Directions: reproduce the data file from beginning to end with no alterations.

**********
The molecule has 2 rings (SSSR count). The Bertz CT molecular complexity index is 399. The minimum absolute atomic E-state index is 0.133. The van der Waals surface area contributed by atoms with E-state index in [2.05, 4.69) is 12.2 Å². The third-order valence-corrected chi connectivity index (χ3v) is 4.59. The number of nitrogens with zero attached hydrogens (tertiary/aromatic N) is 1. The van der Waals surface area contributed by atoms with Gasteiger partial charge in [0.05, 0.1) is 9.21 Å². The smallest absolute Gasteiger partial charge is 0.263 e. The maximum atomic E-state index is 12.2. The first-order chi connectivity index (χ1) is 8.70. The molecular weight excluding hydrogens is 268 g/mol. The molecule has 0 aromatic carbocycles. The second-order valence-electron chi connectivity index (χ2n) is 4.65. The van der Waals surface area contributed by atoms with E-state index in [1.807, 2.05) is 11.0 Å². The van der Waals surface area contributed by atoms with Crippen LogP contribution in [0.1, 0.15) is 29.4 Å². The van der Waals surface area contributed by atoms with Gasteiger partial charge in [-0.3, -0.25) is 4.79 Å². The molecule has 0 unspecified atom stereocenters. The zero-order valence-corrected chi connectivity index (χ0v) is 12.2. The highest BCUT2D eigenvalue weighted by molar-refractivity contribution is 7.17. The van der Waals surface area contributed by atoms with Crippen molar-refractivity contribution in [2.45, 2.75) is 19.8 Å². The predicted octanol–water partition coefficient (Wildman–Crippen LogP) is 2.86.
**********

The molecule has 2 rings (SSSR count). The Bertz CT molecular complexity index is 399. The minimum absolute atomic E-state index is 0.133. The van der Waals surface area contributed by atoms with E-state index in [2.05, 4.69) is 12.2 Å². The third-order valence-corrected chi connectivity index (χ3v) is 4.59. The number of nitrogens with zero attached hydrogens (tertiary/aromatic N) is 1. The van der Waals surface area contributed by atoms with Gasteiger partial charge in [0.05, 0.1) is 9.21 Å². The smallest absolute Gasteiger partial charge is 0.263 e. The maximum atomic E-state index is 12.2. The first-order chi connectivity index (χ1) is 8.70. The molecular weight excluding hydrogens is 268 g/mol. The molecule has 0 aromatic carbocycles. The second-order valence-electron chi connectivity index (χ2n) is 4.65. The van der Waals surface area contributed by atoms with E-state index in [1.807, 2.05) is 11.0 Å². The van der Waals surface area contributed by atoms with Crippen LogP contribution in [0.1, 0.15) is 29.4 Å². The van der Waals surface area contributed by atoms with Gasteiger partial charge in [-0.3, -0.25) is 4.79 Å². The molecule has 0 unspecified atom stereocenters. The zero-order valence-corrected chi connectivity index (χ0v) is 12.2. The highest BCUT2D eigenvalue weighted by molar-refractivity contribution is 7.17. The van der Waals surface area contributed by atoms with Crippen molar-refractivity contribution in [2.45, 2.75) is 19.8 Å². The predicted octanol–water partition coefficient (Wildman–Crippen LogP) is 2.86.